You’re Not Alone
Anxiety disorders are the most common form of mental illness in the United States affecting 18% of the population.
Anxiety presentation can take the form of several symptoms such as:
- feeling nervous or restless,
- consistent worrying and difficulty controlling it,
- poor sleep,
- having a sense of impending danger,
- increased heart rate,
- shallow breathing,
- poor concentration,
- overall fatigue,
- and irritability.
These symptoms are often associated with over-activation of the sympathetic nervous system, known to be responsible for inducing the body’s “fight, flight, or freeze” stress response.
Common anxiety disorders consist of generalized anxiety disorder, panic disorder, separation anxiety disorder, and agoraphobia (the fear of places/situations where panic might be induced). Neurofeedback therapy helps to train brain regions that may be dysregulated in individuals with anxiety; such as the amygdala, ventral prefrontal cortex, insula, and cingulate cortex.
What The Research Shows
Strong research evidence indicates that there are functional brain abnormalities associated with anxiety and panic disorder and post traumatic stress disorder (PTSD). A large number of EEG studies, reviewed in earlier papers have established that the left frontal area is associated with more positive affect and memories, whereas the right hemisphere is more involved in negative emotion.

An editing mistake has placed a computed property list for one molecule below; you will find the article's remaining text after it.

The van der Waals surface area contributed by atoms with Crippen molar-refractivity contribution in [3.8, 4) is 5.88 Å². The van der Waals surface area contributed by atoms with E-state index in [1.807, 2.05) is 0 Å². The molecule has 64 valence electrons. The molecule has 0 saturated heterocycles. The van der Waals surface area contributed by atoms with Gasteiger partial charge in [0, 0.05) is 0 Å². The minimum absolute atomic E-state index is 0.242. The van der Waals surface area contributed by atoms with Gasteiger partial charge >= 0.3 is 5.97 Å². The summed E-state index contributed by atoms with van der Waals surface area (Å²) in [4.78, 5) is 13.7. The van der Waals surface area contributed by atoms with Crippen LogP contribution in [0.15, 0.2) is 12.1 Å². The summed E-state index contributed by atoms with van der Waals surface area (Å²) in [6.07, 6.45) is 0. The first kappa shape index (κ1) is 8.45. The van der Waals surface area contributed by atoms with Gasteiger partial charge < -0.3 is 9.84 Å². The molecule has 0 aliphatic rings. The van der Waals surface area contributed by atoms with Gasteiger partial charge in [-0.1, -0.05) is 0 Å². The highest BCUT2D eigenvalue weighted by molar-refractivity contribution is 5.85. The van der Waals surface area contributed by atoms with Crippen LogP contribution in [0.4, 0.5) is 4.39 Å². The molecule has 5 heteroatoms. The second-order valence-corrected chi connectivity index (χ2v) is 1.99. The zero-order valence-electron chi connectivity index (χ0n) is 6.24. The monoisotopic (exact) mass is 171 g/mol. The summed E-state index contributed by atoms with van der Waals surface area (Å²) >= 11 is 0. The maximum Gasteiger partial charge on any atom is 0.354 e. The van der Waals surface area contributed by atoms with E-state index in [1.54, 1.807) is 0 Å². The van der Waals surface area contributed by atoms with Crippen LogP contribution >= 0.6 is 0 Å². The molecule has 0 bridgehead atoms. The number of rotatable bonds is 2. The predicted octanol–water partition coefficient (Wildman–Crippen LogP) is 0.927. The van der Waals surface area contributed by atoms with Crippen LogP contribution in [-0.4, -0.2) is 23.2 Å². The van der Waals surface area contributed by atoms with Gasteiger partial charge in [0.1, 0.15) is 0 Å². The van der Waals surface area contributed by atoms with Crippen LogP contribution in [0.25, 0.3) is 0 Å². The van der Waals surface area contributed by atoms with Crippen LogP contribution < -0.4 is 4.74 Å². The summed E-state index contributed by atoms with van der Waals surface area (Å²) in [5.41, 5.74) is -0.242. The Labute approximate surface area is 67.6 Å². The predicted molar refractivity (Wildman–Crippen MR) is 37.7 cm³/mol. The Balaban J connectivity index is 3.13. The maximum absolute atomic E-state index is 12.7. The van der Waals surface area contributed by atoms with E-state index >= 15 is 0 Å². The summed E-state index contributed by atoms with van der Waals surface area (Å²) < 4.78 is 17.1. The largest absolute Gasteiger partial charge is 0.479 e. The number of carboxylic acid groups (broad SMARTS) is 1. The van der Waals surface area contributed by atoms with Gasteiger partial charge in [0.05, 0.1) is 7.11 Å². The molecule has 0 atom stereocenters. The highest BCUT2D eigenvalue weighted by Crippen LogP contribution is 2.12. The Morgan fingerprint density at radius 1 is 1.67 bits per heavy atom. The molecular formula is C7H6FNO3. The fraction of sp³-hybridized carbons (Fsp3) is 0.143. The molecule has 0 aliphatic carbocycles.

A biologic predisposition to anxiety exists when there is a frontal asymmetry in brain wave activity, with more left frontal alpha activity. This imbalance with more left frontal alpha means that the left frontal area is less activated. Individuals with this imbalance may be less aware of positive emotions while at the same time being more in touch with the negative emotions that are associated with the right hemisphere. Therefore, individuals with anxiety are more likely to pay attention or view neutral expressions as more negative; therefore perpetuating a state of perceived threat.
Related Article: The 4 Things This Neuropsychologist Wants You to Do Every Day
How Neurofeedback Therapy Can Help Anxiety
Neurofeedback has been found to result in better regulation of amygdala activity; the region associated with emotional processing and fear responses. Neurofeedback is thought to decrease over-active amygdala activity; thus resulting in a reduction of anxiety and phobias.
In one study, alpha training was found to increase alpha production from 64% to 78%, and anxiety scores dropped significantly.
Individuals with anxiety may also exhibit too much beta wave activity, the brain wave activity associated with being awake and alert. Following neurofeedback training, individuals exhibit significantly lower anxiety levels, lower beta activity, and lower insula activation compared to control groups. Using the technology in TouchPoints (bi-lateral alternating stimulation in tactile form or BLAST) has also been shown to lower excess beta activity and may be a helpful adjunct to the treatment of anxiety with neurofeedback.
Neurofeedback appears to result in clear brain physiological changes that impact fear responses, leading to overall less anxiety and distressing symptoms.
Find out how The Serin Center can help you, or your loved ones, with anxiety using neurofeedback therapy here.
- Martin et al., 2009; https://www.ncbi.nlm.nih.gov/pmc/articles/PMC3684250/
- Hammond, 2005; https://www.ncbi.nlm.nih.gov/pubmed/15564054
- Pavlenko et al., 2009; https://link.springer.com/article/10.1007/s11062-010-9111-2
- Zilverstand et al., 2015; https://www.ncbi.nlm.nih.gov/pmc/articles/PMC4458693/